acteristic of fiduciary office and the capstone of this policy.
In contrast to our view, we find a body of opinion holding that these
plans should serve unrelated social economic policies. Some have






suggested that tnefe plans be tapped to allocate capital to marginal
stock issues; others advocate allocation to the housing market and
still others that these assets be made available to finance employers
capital expansion in return for stock ownership. We are sympathetic
to the objectives sought to be accomplished. However, we find our-
selves unable to endorse any proposal which advocates relaxation of
the protective standards granted participants under the standards in
section 404.
Vesting Discrimination
The Subcommittee is required to report on experience under ERISA
with a view to determining whether any of the three statutory vesting
provisions provide an opportunity for discrimination. Because the
effective date of the vesting provisions of the Act did not occur until
1976 for the vast majority of plans, and, to a lesser extent, because the
agencies have been unable to develop necessary regulations in a timely
fashion, few plans have entered the qualification process. Addition-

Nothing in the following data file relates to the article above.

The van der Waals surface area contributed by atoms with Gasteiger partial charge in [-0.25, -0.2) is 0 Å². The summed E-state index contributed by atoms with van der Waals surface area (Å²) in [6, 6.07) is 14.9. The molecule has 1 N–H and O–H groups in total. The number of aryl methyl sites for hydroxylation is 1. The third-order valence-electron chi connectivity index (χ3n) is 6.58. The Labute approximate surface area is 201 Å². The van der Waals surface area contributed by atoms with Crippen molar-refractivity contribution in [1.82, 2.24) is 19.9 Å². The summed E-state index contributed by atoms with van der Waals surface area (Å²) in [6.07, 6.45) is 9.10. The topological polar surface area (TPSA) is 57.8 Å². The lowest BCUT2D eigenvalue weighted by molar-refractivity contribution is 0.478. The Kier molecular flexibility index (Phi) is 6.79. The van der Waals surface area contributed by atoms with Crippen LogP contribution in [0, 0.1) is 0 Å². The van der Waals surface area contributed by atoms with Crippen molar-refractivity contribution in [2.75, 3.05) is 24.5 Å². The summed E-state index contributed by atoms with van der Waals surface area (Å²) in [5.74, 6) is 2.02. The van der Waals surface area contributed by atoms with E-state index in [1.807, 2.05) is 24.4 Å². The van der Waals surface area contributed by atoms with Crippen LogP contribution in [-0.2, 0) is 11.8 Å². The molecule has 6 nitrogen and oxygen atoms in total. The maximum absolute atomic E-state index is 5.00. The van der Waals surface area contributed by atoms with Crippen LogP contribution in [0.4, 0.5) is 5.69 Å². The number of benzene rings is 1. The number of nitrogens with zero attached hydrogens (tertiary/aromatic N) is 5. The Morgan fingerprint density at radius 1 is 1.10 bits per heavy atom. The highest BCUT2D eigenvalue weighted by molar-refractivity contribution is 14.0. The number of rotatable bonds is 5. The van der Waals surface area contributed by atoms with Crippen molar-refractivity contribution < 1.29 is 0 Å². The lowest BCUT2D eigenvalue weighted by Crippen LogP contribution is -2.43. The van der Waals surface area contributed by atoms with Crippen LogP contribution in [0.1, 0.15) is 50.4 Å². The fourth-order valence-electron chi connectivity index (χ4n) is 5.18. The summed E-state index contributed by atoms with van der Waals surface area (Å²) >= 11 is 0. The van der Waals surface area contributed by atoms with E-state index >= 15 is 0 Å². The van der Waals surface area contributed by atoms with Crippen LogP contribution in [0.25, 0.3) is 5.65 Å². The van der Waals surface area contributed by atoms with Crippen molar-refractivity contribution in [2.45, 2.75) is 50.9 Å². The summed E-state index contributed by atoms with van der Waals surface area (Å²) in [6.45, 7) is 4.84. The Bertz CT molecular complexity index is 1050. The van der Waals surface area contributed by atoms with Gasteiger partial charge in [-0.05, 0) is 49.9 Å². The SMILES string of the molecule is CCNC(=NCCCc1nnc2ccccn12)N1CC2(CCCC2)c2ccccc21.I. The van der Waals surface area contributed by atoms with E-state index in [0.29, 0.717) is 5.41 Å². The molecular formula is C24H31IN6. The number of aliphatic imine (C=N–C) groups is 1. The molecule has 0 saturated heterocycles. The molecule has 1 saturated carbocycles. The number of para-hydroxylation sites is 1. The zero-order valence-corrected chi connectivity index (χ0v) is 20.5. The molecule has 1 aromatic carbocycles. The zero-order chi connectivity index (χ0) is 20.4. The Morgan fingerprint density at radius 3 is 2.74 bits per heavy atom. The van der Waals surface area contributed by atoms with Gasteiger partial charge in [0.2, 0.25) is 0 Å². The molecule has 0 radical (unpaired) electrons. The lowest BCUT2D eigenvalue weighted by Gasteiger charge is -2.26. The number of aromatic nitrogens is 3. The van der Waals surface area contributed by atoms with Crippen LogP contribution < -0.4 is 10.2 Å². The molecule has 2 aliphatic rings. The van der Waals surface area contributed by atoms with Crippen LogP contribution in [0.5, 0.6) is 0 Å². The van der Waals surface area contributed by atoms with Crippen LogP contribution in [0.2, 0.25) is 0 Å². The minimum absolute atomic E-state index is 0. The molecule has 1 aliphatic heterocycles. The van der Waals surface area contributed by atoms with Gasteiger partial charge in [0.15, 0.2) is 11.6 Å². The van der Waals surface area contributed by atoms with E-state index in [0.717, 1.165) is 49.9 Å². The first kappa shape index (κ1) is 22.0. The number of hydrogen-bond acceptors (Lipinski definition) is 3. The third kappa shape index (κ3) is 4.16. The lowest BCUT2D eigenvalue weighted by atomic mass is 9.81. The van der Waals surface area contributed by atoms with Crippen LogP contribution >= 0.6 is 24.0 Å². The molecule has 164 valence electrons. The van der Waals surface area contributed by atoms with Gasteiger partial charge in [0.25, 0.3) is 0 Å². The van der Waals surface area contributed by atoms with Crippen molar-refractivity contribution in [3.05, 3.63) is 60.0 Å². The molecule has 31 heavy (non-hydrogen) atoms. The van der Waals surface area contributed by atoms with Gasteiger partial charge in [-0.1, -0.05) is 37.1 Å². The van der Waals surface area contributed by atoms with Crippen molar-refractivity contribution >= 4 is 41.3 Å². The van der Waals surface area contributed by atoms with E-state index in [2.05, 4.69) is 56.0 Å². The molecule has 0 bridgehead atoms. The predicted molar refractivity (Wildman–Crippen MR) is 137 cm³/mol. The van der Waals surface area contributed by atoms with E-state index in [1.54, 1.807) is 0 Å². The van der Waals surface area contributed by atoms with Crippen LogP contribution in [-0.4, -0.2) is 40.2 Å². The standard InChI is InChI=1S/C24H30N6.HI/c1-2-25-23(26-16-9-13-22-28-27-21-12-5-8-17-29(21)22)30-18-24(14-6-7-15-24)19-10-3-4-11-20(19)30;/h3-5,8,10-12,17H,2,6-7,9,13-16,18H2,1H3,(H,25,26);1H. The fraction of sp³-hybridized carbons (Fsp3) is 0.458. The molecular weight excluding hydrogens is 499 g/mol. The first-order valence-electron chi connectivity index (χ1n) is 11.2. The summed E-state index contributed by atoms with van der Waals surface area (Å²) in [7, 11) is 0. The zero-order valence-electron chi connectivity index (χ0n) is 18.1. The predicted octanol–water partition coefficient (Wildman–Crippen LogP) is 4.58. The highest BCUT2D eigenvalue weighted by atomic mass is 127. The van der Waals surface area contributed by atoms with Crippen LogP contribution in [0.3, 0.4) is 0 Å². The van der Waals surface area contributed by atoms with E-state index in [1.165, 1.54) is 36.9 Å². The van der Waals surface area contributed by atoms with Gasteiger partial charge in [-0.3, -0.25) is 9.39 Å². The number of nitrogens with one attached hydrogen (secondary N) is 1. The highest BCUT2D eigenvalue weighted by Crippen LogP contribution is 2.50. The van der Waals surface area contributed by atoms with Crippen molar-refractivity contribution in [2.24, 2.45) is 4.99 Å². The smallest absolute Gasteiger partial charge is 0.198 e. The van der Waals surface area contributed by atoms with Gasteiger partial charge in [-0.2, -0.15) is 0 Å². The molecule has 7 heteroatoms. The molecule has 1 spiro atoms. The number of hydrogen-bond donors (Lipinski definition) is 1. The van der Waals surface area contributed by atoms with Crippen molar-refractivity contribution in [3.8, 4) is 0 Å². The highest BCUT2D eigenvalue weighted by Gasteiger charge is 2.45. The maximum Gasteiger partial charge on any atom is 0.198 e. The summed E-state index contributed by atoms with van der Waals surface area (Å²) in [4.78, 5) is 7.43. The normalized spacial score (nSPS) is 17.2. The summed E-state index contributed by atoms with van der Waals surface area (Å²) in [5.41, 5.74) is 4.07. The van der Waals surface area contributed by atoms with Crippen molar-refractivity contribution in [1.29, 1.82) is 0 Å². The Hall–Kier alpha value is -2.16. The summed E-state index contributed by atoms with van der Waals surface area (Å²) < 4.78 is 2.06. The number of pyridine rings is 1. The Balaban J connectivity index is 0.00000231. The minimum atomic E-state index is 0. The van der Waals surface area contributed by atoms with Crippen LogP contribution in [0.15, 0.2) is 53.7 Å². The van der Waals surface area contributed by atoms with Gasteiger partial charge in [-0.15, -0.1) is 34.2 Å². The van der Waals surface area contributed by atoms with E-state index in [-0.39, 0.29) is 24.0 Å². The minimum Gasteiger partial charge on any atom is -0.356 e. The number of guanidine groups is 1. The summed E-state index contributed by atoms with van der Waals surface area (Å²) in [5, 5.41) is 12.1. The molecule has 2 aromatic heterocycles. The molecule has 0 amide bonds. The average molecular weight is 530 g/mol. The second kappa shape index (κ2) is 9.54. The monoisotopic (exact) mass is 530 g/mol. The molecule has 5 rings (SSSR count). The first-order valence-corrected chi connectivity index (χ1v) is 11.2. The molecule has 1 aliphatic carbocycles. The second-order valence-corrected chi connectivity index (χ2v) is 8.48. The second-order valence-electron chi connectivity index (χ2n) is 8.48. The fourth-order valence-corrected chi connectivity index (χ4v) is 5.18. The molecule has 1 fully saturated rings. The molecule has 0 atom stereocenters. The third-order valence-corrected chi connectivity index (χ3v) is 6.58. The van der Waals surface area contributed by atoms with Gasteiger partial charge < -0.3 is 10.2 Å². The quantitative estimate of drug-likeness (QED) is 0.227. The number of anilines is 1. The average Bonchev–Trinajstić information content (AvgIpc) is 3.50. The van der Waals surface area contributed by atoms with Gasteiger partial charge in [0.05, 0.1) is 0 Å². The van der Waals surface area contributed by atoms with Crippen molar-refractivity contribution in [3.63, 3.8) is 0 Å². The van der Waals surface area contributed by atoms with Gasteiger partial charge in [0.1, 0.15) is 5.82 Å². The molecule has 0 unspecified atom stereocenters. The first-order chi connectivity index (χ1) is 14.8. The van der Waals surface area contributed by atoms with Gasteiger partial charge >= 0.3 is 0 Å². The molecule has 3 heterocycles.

ally, delays in promulgating reporting regulations led the Depart-
ment of Labor to defer reporting deadlines. As a result, we have no
meaningful data to determine utilization patterns of the three stand-
ards, nor are we in any position to assess the actual impact of each
of these standards "in place" under actual operating conditions.
However, we have analyzed the standards themselves and are of the
opinion that their vesting effects are sufficiently similar under the
statutory scheme to eliminate any substantial threat of "standard
shopping" to disadvantage participants.
Portability
Even though no federal mandatory portability scheme has been
enacted, we have continued to monitor this issue in the normal course
of our oversight activities. We must admit that no progress has been
made in the past two years in developing a feasible approach to
implement mandatory inter-plan asset or liability transfers. As we
view portability, it remains in the category of an idea, which, in
abstract, possesses substantial superficial appeal. However, when
analyzed in the specific, the enormous expense and marginal utility
of the programs become apparent.
As we have indicated in previous reports, the principal purpose of
any portability scheme, preservation of benefit credits, is largely
achieved by a sound vesting program. As a protective scheme, porta-
bility expands on the rights granted by a vesting standard only to the
extent that physical transportation of assets, from one plan to another,
benefits the participant involved. It is our finding that such asset
movement is of no more than marginal advantage to participants and
may, because of the mechanics of any such scheme, actually work to
their detriment.
Mandatory portability, as distinguished from vesting, requires that